RTM: Spellcheck is broken in IE10 if AppData is redirected to a UNC path - by The Angry Technician

Status : 

  Fixed<br /><br />
		This item has been fixed in the current or upcoming version of this product.<br /><br />
		A more detailed explanation for the resolution of this particular item may have been provided in the comments section.


ID 780555 Comments
Status Closed Workarounds
Type Bug Repros 2
Opened 3/4/2013 1:04:24 AM
Access Restriction Public

Description

Version:  IE10 for Windows 7 (10.0.9200.15521)

As per the subject, the spellcheck component is completely inoperable for any user that has their AppData directory redirected to a UNC path. The spellcheck does not mark misspellings or suggest corrections, and has broken UI elements in the Manage Add-ons dialog.

I can reproduce this on any account for which folder redirection is enabled on my domain, including administrator accounts. A screenshot of the UI problem, along with further explanatory details on the issue, is posted at:

http://social.technet.microsoft.com/Forums/en-US/ieitprocurrentver/thread/b3394a04-850c-462e-9650-911189e79e4f
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Posted by ThiloL on 10/8/2013 at 8:36 AM
Gelöst ist hier nichts. Oder?
Posted by Microsoft on 7/30/2013 at 11:37 AM
Thank you for your feedback.

We have released a new preview version of Internet Explorer which is included with Windows 8.1 available from the following location: http://windows.microsoft.com/en-us/windows-8/preview or IE11 Developer Preview for Windows 7: http://windows.microsoft.com/en-us/internet-explorer/ie-11-worldwide-languages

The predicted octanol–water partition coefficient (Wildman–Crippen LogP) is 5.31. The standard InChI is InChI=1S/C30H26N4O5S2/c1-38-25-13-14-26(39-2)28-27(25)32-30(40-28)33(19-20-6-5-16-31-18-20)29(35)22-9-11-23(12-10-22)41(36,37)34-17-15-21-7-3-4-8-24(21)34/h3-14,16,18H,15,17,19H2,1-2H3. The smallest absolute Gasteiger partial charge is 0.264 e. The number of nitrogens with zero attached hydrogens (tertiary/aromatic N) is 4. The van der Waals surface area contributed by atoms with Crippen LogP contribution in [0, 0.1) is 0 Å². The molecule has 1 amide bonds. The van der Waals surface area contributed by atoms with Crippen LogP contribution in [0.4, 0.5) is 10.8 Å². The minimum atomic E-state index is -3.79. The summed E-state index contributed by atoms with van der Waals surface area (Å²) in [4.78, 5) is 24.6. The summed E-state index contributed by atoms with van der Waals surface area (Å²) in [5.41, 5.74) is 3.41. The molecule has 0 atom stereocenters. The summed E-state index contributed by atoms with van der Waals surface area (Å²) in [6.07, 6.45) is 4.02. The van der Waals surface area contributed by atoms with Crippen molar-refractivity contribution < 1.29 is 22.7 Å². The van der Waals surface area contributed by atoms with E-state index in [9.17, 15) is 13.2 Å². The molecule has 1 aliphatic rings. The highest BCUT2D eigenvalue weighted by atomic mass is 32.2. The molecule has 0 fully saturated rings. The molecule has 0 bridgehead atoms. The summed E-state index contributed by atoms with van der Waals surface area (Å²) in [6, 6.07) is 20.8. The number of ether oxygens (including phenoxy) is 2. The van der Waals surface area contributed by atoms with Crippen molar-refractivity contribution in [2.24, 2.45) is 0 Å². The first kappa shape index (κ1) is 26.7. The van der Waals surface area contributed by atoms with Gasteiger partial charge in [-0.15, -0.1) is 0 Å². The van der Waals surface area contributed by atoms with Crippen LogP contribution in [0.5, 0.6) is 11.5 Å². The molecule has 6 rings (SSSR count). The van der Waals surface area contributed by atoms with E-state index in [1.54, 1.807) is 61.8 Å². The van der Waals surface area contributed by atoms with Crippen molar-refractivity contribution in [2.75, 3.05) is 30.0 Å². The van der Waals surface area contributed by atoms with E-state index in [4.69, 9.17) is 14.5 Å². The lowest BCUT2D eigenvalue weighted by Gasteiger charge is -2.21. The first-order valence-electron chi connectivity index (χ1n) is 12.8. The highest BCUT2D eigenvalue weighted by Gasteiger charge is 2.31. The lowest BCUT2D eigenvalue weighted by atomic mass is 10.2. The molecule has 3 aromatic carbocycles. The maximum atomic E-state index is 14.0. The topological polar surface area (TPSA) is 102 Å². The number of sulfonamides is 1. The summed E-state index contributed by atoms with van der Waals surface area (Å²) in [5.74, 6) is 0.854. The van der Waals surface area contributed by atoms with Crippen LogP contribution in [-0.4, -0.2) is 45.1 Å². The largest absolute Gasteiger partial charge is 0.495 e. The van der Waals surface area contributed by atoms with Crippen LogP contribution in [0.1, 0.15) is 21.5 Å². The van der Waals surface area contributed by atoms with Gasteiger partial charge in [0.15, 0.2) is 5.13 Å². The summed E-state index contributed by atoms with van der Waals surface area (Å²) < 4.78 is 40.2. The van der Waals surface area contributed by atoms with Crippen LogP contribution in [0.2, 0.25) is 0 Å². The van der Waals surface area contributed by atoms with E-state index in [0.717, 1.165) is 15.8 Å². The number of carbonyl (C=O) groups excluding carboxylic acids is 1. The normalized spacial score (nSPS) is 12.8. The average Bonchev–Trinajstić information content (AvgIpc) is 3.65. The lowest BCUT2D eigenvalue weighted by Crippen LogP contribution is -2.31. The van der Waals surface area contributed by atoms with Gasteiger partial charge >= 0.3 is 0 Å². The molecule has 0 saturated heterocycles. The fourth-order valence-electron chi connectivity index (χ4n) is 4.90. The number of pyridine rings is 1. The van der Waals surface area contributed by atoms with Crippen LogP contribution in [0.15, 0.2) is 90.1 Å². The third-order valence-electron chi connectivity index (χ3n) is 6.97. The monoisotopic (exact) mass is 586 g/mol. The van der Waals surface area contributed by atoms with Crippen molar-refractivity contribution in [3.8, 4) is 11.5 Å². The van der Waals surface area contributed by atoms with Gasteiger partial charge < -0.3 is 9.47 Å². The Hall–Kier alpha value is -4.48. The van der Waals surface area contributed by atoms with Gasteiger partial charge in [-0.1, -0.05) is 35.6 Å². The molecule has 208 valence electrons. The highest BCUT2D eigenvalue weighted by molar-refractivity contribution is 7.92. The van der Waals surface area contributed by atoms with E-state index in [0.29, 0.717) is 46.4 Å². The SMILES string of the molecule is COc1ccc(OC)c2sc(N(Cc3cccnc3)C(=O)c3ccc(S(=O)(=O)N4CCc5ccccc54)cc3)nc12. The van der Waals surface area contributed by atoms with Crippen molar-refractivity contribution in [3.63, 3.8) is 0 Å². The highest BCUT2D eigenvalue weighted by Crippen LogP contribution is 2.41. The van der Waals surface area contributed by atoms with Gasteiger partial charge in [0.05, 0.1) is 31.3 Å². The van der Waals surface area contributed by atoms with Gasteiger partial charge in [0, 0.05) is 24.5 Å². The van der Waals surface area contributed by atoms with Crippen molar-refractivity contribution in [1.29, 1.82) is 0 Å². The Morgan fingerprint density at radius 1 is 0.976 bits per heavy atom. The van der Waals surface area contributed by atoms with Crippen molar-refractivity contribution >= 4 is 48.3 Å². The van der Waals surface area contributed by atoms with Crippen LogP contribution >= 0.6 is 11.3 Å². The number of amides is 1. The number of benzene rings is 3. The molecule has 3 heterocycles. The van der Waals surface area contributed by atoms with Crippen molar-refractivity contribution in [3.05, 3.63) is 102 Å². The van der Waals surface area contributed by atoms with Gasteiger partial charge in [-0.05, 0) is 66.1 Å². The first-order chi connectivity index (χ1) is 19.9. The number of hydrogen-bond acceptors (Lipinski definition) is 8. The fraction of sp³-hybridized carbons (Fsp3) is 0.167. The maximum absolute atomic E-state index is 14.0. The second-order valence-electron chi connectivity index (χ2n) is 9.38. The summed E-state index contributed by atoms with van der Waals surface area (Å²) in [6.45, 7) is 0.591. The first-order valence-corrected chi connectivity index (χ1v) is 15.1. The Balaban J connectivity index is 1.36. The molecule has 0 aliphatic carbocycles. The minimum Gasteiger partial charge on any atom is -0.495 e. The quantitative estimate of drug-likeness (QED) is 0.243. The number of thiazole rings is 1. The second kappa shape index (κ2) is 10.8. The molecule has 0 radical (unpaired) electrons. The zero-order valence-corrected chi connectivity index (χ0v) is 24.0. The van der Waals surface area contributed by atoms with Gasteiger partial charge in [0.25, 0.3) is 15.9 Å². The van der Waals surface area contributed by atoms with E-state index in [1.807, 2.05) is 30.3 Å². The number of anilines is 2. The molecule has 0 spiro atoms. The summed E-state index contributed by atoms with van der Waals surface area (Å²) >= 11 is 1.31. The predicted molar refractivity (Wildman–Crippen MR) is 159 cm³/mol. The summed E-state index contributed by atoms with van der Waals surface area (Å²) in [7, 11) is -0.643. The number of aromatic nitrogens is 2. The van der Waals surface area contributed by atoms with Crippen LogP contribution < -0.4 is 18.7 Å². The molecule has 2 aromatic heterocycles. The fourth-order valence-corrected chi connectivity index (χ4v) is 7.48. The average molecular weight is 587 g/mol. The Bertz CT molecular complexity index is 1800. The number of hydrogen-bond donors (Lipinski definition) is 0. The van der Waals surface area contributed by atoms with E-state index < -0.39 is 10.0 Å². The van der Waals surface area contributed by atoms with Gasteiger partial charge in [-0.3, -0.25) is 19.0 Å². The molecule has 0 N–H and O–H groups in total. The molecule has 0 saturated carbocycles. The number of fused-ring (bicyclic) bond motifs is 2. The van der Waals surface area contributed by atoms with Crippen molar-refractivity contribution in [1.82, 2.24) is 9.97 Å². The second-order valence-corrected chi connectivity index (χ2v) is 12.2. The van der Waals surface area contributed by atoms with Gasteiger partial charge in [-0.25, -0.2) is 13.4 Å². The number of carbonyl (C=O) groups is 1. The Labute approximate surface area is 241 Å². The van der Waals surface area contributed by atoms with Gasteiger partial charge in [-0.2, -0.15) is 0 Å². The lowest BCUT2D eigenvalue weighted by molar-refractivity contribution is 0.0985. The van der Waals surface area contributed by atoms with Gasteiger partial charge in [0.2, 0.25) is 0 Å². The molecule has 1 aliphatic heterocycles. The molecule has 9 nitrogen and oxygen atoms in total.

During our testing we are no longer able to reproduce the issue using Internet Explorer 11 please verify you are still experiencing the reported problem in this new release. If the issue continues please reopen this connect feedback item and provide additional details that will help us continue our investigation. We welcome your feedback, please send us additional comments so that we can investigate further.

Best regards,

The Internet Explorer Team
Posted by Lone Kawboy on 4/15/2013 at 10:27 AM
The proposed workaround does not work for me. Created the folder numerous ways (manually and GPP) and it changes nothing. This is a huge issue and something that will turn our entire organization away from IE and to Chrome or Firefox.
Posted by The Angry Technician on 3/7/2013 at 12:59 AM
I have also just found that simply creating the AppData\Roaming\Microsoft\Spelling\en-GB folder manually for an affected user is enough for spelling to start working. When IE10 spellcheck is used for the first time, the dictionary files are correctly created automatically.
Posted by The Angry Technician on 3/7/2013 at 12:54 AM
In my environment, the AppData\Roaming\Microsoft\Spelling directory is not present at all for any of the domain users I have tested. This is the case for:

1. A user that had AppData redirected before IE10, and installed IE10 under that user account.
2. A user that had AppData redirected before IE10, and logged on after IE10 was installed with a different account.